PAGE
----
Funny you should ask. The guy walked into the bar and asked for a glass of water because he had the hiccups. The bartender saw immediately what the problem was but knew that the best cure for the hiccups is to scare the pants off someone. So he pulled out the gun and aimed it at the guy's head. That cured his hiccups, so the guy thanked the bartender and left the bar.
What usually follows is the sound of loud groans, laughter, and palms smacking foreheads.

The point of course is that you can waste time and work hard asking closed questions and never come close to understanding what's really going on. On the other hand open-ended questions give mediators plenty of traction to draw out interests, elicit solutions, and address roadblocks. They get parties thinking--which is exactly what they're designed to do.

(Unfortunately I cannot take credit for this story--which is really a lateral thinking puzzle. One of my mediator friends--and I can no longer remember which one since it was quite a few years ago--taught it to me. Now I pass it along to you in the spirit in which I shared a negotiation style game earlier this year. Fellow mediation trainers, please free to use it.)

Findlaw and Justia founder Tim Stanley hosts Blawg Review #112

Tim Stanley, a leading figure in legal cyberspace, and a really terrific guy, hosts this week's excellent edition of Blawg Review, the weekly review of the best in law blogging. Tim is the founder of the well known legal web sites Findlaw and Justia.

(Dog lovers, take note: Tim, who writes at Justia's Legal SEO & Marketing Blog, also publishes the photoblog, Little Sheba the Hug Pug. It's the blog that makes you go "Awww!")

Monday, June 11, 2007 of the crowds: web site seeks to build dialogue through yes/no questions of the crowdsThe Boston Globe reports today on the launch of, one more in a long line of social networking web sites. (tagline: "Question everything") describes itself as "an online community where you ask questions to the crowd and get back useful answers. It is for people who are looking for something more meaningful than they get from 'popularity' based social networks. It's a place to engage around asking, sharing, growing and learning."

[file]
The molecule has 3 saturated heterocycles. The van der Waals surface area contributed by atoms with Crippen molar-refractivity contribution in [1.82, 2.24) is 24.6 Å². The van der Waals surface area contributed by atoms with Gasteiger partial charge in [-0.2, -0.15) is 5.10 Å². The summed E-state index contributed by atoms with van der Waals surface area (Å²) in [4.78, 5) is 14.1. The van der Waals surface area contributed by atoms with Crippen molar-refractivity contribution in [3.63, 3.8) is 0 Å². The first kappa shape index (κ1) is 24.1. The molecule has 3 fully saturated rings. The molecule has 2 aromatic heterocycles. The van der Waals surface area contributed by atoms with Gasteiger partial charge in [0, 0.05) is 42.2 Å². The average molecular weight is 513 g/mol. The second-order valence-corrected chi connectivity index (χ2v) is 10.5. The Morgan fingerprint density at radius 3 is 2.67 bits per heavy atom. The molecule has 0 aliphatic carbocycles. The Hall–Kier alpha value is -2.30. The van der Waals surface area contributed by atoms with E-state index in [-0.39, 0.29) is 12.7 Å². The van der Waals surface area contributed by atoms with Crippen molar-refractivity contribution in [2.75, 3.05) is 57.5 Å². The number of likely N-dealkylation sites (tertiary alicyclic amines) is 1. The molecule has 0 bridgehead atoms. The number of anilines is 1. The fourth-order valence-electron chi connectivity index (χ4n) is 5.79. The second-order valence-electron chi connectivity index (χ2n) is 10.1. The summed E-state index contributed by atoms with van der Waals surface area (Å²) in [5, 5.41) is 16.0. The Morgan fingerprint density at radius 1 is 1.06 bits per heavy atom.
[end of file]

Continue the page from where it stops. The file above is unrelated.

And that's the premise behind Members are invited to post questions intended to "Get answers. Inspire a discussion. Raise a debate."

Which sounds fine in principle until you realize that members can only pose questions that can be answered by either yes or no.

Here's my question: In a complex world filled with complex problems, are yes/no questions the kind of question we really want to be asking?

If the idea is to inspire a discussion, it's not clear how far "yes" or "no" will get you. There's no room for explanation, for nuance, for subtlety, for all the many shades of gray that life's questions call for.

"Yes" or "no" produces no understanding. It's the "Yes because..." or the "No, but..." that is so much more compelling.

Sunday, June 10, 2007

Easy tech tools to manage and market your ADR practice: a handbook for mediators and conflict resolvers

Easy tech tools to manage and market your mediation practice by Tammy Lenski and Diane LevinRecently I had the great pleasure of teaming up with friend and colleague Tammy Lenski to deliver a workshop at the Annual Conference for the Association for Conflict Resolution's New England Chapter.

Our workshop was designed to introduce mediators, arbitrators, and others in the conflict resolution field to digital tools for managing, marketing, and delivering services in an ADR practice.

Tammy and I selected our favorite tools and put them together in a handbook for workshop participants. We had three criteria for selecting the tools that made it into this handbook: 1) ease of use; 2) no special tech skills or knowledge required; and 3) free or affordable.

We realized though that this stuff was too good to keep to ourselves and the people who came to our workshop--so we decided to share it with the web-surfing world. In PDF format for you to download is ADR in the 21st Century: Easy Tech Tools to Market and Manage Your Practice.

Tammy and I hope that you find it useful. And if you have your own favorite digital tools that make your life as a mediator easier, please let me know.

And now for something completely different: Tarheel Mediator latest addition toWorld Directory of ADR Blogs